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September 2009

‘Three arrows' heading in the right direction

28 Sep 2009(Mon)

September 25, 2009: When a team scores a late equaliser to snatch a point away from home, you'd expect them to be reasonably content.

Not Sanfrecce Hiroshima. Not these days.

Their 1-1 draw at Kashiwa Reysol recently was regarded as two points lost rather than one point gained; evidence of the remarkable rise and renewed ambition of this modest club under manager Mihailo Petrovic.

Croatian import Mihael Mikic, in fact, has not given up on the championship just yet.

“We had a chance for three points, and then the chance to fight for the championship,” said the midfielder. “If we'd won this match we would have been only four points behind first place.”

Fighting talk indeed from Mikic, who has brought balance and consistency to the right flank in Sanfrecce's fluid 3-4-2-1 formation.

“We are having a great season,” he says. “From the second league to the first league and now a chance to be champion is unbelievable for this club.

“Sanfrecce is not such a big club. It is a little club, and what this coach is making here and how we play is something new in Japan.”

Against Reysol, Sanfrecce gave a very good impersonation of Arsenal on one of their more frustrating afternoons – plenty of possession but too much fancy stuff around the box and nothing much to show for it at the end.

Mikic admitted that their performance against Reysol had been the exception rather than the rule.

“We had so many chances to shoot from 16 or 20 metres but it was just pass-pass-pass, like Arsenal in England. We wanted to walk the ball into the goal. Maybe we must shoot more from 16, 18, 20 metres, but our boss wants a game with many passes.”

Mikic is thoroughly enjoying himself in his first season in Japan, and says that anyone back home in Europe who thinks the level of football here is low would be in for a big surprise.

The biggest difference, he feels, is the supporters – and he is certainly not complaining about that!

“In Japan the supporters are not so aggressive. They always give you the support and that is a little different from Europe -- not so much pressure.

“Here, when you play in the middle of the table okay; when you play up in the table okay; when you play a little down…well, they are not so happy but there is no big stress.”

ends

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It’s just not happening for Antlers

24 Sep 2009(Thu)

September 22, 2009: There was something missing from Kashima Antlers on Saturday at Nissan Stadium – and I’m not just talking about the impish creativity of Motoyama.

In general they looked tired, mentally rather than physically, as if the strain and pressure of striving for a third consecutive league title was beginning to take its toll.

The ruthless professionalism and confident swagger normally associated with Antlers had been replaced by doubt and uncertainty, and they looked a very vulnerable team in going down 2-1 to Marinos.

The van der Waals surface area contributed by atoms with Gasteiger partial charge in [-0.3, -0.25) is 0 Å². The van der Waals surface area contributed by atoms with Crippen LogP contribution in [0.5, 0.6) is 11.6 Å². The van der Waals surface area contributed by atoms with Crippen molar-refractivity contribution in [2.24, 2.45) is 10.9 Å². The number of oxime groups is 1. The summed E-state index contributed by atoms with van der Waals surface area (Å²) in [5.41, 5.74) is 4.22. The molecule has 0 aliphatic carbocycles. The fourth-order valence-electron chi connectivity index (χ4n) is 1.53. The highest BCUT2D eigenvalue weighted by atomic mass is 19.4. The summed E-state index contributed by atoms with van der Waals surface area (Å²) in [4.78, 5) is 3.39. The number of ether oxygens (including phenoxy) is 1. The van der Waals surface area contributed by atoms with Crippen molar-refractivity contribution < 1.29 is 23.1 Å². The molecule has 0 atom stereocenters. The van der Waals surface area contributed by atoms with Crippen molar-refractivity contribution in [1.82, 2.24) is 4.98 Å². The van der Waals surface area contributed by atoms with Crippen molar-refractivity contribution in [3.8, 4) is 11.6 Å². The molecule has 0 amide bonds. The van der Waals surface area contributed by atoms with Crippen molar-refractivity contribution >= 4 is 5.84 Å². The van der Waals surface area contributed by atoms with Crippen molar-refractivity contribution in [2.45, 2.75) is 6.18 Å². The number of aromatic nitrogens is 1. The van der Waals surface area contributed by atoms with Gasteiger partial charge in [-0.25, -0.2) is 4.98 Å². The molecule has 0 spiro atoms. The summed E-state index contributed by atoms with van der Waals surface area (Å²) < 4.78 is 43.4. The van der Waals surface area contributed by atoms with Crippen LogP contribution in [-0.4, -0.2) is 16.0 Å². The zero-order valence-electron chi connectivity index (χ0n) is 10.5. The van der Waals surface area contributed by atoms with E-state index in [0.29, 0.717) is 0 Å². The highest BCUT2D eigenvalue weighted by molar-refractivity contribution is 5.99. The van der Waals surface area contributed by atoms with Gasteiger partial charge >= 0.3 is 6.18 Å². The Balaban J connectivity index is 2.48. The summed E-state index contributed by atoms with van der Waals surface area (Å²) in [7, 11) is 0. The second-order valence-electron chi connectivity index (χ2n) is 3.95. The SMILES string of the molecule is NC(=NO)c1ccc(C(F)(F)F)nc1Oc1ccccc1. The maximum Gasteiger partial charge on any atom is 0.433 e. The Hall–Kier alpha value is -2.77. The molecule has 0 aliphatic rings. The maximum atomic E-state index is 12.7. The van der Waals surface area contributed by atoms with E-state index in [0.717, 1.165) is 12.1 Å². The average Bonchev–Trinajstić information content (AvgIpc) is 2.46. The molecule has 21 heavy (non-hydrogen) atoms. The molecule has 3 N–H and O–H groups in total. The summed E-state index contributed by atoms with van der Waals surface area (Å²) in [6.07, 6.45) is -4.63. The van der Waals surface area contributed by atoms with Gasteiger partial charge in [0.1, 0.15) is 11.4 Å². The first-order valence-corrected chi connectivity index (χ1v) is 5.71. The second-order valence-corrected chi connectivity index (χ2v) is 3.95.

Still, I was surprised when the Antlers players were booed and jeered by a few of their own supporters after the game, because there was no questioning their effort on the day or the fact that they were still top of the table. How many other J1 teams would be satisfied with that situation? It’s a rhetorical question, of course, because the answer is 17, all of them.

After all these years in Japan, I still cannot work out what will happen when the players go to greet their supporters after the game. Sometimes I expect them to be criticised after a bad performance or a lack of effort, but they are applauded; other times I expect the fans, especially away from home where the bond is much stronger, to be proud and fiercely loyal in defeat, but they are on their backs!

I could sense all was not right on Saturday when the Antlers manager, Oswaldo Oliveira, accompanied his players for the ritual post-match bow in front of the fans. The finger-pointing and angry exchanges began when they walked down the steps in the corner to the dressing room, at which point Oswaldo came to the defence of his players.

Later, when everything had cooled down inside the corridors, I asked Oswaldo what was going wrong, what was missing from his magic formula.

He admitted that some of the players were feeling the pressure, and that the spark of self-belief was just not there at the moment.

“But this is common; it happens,” he continued.

“When you don’t score, when you miss the chance, when you commit some mistake you lose confidence – but it is not forever. You can reverse the situation and we are going to do that for sure.”

Reds, of course, did Antlers a massive favour by beating Frontale later in the day, meaning Antlers still held a four-point lead, even after writing off the “Watergate” affair – or maybe “Floodgate” would be more appropriate in football parlance – with Frontale on October 7.